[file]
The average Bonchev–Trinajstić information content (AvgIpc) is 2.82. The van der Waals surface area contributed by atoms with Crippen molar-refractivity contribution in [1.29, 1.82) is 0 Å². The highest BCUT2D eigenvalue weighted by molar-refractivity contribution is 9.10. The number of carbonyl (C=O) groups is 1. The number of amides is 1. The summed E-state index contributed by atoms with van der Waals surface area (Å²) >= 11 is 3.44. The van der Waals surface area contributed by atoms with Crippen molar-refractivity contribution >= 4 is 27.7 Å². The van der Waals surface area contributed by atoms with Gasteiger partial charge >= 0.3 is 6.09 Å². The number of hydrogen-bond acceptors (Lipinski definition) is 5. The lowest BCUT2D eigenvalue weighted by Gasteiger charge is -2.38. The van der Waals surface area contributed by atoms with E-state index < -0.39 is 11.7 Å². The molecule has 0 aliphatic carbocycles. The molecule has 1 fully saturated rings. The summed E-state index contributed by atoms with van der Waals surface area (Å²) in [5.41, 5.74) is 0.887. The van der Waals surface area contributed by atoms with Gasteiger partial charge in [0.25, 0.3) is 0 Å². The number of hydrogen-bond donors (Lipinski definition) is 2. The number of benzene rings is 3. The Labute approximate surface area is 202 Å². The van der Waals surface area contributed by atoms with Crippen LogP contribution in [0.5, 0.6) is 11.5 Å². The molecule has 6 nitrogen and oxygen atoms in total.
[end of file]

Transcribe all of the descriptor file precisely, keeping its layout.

The average Bonchev–Trinajstić information content (AvgIpc) is 2.82. The van der Waals surface area contributed by atoms with Crippen molar-refractivity contribution in [1.29, 1.82) is 0 Å². The highest BCUT2D eigenvalue weighted by molar-refractivity contribution is 9.10. The number of carbonyl (C=O) groups is 1. The number of amides is 1. The summed E-state index contributed by atoms with van der Waals surface area (Å²) >= 11 is 3.44. The van der Waals surface area contributed by atoms with Crippen molar-refractivity contribution >= 4 is 27.7 Å². The van der Waals surface area contributed by atoms with Gasteiger partial charge >= 0.3 is 6.09 Å². The number of hydrogen-bond acceptors (Lipinski definition) is 5. The lowest BCUT2D eigenvalue weighted by Gasteiger charge is -2.38. The van der Waals surface area contributed by atoms with E-state index < -0.39 is 11.7 Å². The molecule has 0 aliphatic carbocycles. The molecule has 1 fully saturated rings. The summed E-state index contributed by atoms with van der Waals surface area (Å²) in [5.41, 5.74) is 0.887. The van der Waals surface area contributed by atoms with Gasteiger partial charge in [0.25, 0.3) is 0 Å². The number of hydrogen-bond donors (Lipinski definition) is 2. The number of benzene rings is 3. The Labute approximate surface area is 202 Å². The van der Waals surface area contributed by atoms with Crippen LogP contribution in [0.5, 0.6) is 11.5 Å². The molecule has 6 nitrogen and oxygen atoms in total.